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Chapter: Clinical Anesthesiology: Perioperative & Critical Care Medicine: Acid-Base Management

Body Buffers

Physiologically important buffers in humans include bicarbonate (H2CO3/HCO3−), hemoglobin (HbH/ Hb−), other intracellular proteins (PrH/Pr−), phos-phates (H2PO4−/HPO42−), and ammonia (NH3/NH4+).

Compensatory Mechanisms

Physiological responses to changes in [H +] are char-acterized by three phases: (1) immediate chemical buffering, (2) respiratory compensation (whenever possible), and (3) a slower but more effective renal compensatory response that may nearly normalize arterial pH even if the pathological process remains present.



Physiologically important buffers in humans include bicarbonate (H2CO3/HCO3−), hemoglobin (HbH/ Hb−), other intracellular proteins (PrH/Pr−), phos-phates (H2PO4−/HPO42−), and ammonia (NH3/NH4+). The effectiveness of these buffers in the various fluid compartments is related to their concentration. Bicarbonate is the most important buffer in the extra-cellular fluid compartment. Hemoglobin, though restricted inside red blood cells, also functions as an important buffer in blood. Other proteins probably play a major role in buffering the intracellular fluid compartment. Phosphate and ammonium ions are important urinary buffers.


Buffering of the extracellular compartment can also be accomplished by the exchange of extracel-lular H+ for Na+ and Ca2+ ions from bone and by the exchange of extracellular H + for intracellular K +. Acid loads can demineralize bone and release alka-line compounds (CaCO3 and CaHPO4). Alkaline loads (NaHCO3) increase the deposition of carbon-ate in bone.


Buffering by plasma bicarbonate is almost immediate, whereas that due to interstitial bicar-bonate requires 15–20 min. In contrast, buffering by intracellular proteins and bone is slower (2–4 h). Up to 50% to 60% of acid loads may ultimately be buff-ered by bone and intracellular buffers.

The Bicarbonate Buffer


Although in the strictest sense, the bicarbonate buffer consists of H2CO3 and HCO3, CO2 tension (Pco2) may be substituted for H2CO3 because:

This hydration of CO2 is catalyzed by carbonic anhydrase. If adjustments are made in the dissocia-tion constant for the bicarbonate buffer and if the solubility coefficient for CO2 (0.03 mEq/L) is taken into consideration, the Henderson–Hasselbalch equation for bicarbonate can be written as follows:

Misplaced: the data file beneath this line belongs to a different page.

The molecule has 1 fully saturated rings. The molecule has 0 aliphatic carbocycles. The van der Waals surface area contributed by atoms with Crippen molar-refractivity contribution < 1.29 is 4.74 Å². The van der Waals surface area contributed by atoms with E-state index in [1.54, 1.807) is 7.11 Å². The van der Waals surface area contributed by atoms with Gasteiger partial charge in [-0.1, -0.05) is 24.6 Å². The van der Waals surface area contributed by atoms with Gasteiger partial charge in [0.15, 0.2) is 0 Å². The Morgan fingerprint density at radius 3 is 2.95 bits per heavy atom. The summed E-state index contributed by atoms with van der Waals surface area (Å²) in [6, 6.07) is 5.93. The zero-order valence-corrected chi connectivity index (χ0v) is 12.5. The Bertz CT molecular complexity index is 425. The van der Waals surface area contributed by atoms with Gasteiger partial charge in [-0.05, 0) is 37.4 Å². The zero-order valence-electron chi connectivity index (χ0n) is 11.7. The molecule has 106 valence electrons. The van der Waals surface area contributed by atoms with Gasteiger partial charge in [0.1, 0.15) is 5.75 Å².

where pK′ = 6.1.


Note that its pK is well removed from the nor-mal arterial pH of 7.40, which means that bicar-bonate would not be expected to be an efficient extracellular buffer (see above). The bicarbonate system is, however, important for two reasons: (1) bicarbonate (HCO3) is present in relatively high concentrations in extracellular fluid, and (2) more

importantly—Paco2 and plasma [HCO3] are closely regulated by the lungs and the kidneys, respectively. The ability of these two organs to alter the [HCO3]/Paco2 ratio allows them to exert important influences on arterial pH.


A simplified and more practical derivation of the Henderson–Hasselbalch equation for the bicarbonate buffer is as follows:

This equation is very useful clinically because pH can be readily converted to [H+] (Table 50–2). Note that below 7.40, [H+] increases 1.25 nEq/L for each 0.01 decrease in pH; above 7.40, [H+] decreases 0.8 nEq/L for each 0.01 increase in pH.

It should be emphasized that the bicarbonate buffer is effective against metabolic but notrespiratory acid–base disturbances. If 3 mEq/L of a strong nonvolatile acid, such as HCl, is added to extracellular fluid, the following reaction takes place:


Note that HCO 3 reacts with H + to produce CO2. Moreover, the CO2 generated is normally elim-inated by the lungs such that Paco2 does not change. Consequently, [H+] = 24 × 40 ÷ 21 = 45.7 nEq/L, and pH = 7.34. Furthermore, the decrease in [HCO 3] reflects the amount of nonvolatile acid added.

In contrast, an increase in CO2 tension (vola-tile acid) has a minimal effect on [HCO3]. If, for example, Paco2 increases from 40 to 80 mm Hg, the dissolved CO 2 increases only from 1.2 mEq/L to 2.2 mEq/L. Moreover, the equilibrium constant for the hydration of CO 2 is such that an increase of this magnitude minimally drives the reaction to the left:


If the valid assumption is made that [HCO3] does not appreciably change, then



 [H+] therefore increases by 40 nEq/L, and because HCO3 is produced in a 1:1 ratio with H+, [HCO3] also increases by 40 nEq/L. Thus, extracel-lular [HCO3] increases negligibly, from 24 mEq/L to 24.000040 mEq/L. Therefore, the bicarbonate buffer is not effective against increases in Paco2, and changes in [HCO3] do not reflect the severity of a respiratory acidosis.

Hemoglobin as a Buffer


Hemoglobin is rich in histidine, which is an effec-tive buffer from pH 5.7 to 7.7 (pKa 6.8). Hemoglobin is the most important noncarbonic buffer in extra-cellular fluid. Simplistically, hemoglobin may be thought of as existing in red blood cells in equilibrium as a weak acid (HHb) and a potassiumsalt (KHb). In contrast to the bicarbonate buf-fer, hemoglobin is capable of buffering bothcarbonic (CO2) and noncarbonic (nonvolatile) acids:


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